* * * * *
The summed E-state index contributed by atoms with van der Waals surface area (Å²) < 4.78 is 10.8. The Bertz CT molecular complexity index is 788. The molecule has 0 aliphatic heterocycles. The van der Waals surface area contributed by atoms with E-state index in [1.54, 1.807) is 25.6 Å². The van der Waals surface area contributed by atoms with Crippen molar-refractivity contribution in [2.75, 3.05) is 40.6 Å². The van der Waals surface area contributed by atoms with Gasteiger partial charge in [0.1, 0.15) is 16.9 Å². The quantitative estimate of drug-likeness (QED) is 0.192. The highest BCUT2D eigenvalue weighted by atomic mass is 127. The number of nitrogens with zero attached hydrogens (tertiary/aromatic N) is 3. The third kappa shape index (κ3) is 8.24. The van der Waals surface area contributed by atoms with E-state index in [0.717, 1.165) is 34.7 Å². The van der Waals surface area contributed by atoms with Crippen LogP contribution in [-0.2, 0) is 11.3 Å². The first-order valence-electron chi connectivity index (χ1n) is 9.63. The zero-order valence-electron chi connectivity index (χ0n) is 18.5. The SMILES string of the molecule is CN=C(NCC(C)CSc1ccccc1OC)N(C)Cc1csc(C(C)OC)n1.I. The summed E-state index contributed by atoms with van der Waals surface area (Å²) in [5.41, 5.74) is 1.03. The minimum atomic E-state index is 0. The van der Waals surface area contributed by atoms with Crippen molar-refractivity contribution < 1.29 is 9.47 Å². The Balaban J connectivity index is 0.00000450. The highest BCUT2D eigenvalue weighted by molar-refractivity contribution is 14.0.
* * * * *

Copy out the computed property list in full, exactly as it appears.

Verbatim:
The summed E-state index contributed by atoms with van der Waals surface area (Å²) < 4.78 is 10.8. The Bertz CT molecular complexity index is 788. The molecule has 0 aliphatic heterocycles. The van der Waals surface area contributed by atoms with E-state index in [1.54, 1.807) is 25.6 Å². The van der Waals surface area contributed by atoms with Crippen molar-refractivity contribution in [2.75, 3.05) is 40.6 Å². The van der Waals surface area contributed by atoms with Gasteiger partial charge in [0.1, 0.15) is 16.9 Å². The quantitative estimate of drug-likeness (QED) is 0.192. The highest BCUT2D eigenvalue weighted by atomic mass is 127. The number of nitrogens with zero attached hydrogens (tertiary/aromatic N) is 3. The third kappa shape index (κ3) is 8.24. The van der Waals surface area contributed by atoms with E-state index in [0.717, 1.165) is 34.7 Å². The van der Waals surface area contributed by atoms with Crippen LogP contribution in [-0.2, 0) is 11.3 Å². The first-order valence-electron chi connectivity index (χ1n) is 9.63. The zero-order valence-electron chi connectivity index (χ0n) is 18.5. The SMILES string of the molecule is CN=C(NCC(C)CSc1ccccc1OC)N(C)Cc1csc(C(C)OC)n1.I. The summed E-state index contributed by atoms with van der Waals surface area (Å²) in [5.41, 5.74) is 1.03. The minimum atomic E-state index is 0. The van der Waals surface area contributed by atoms with Crippen molar-refractivity contribution < 1.29 is 9.47 Å². The Balaban J connectivity index is 0.00000450. The highest BCUT2D eigenvalue weighted by molar-refractivity contribution is 14.0.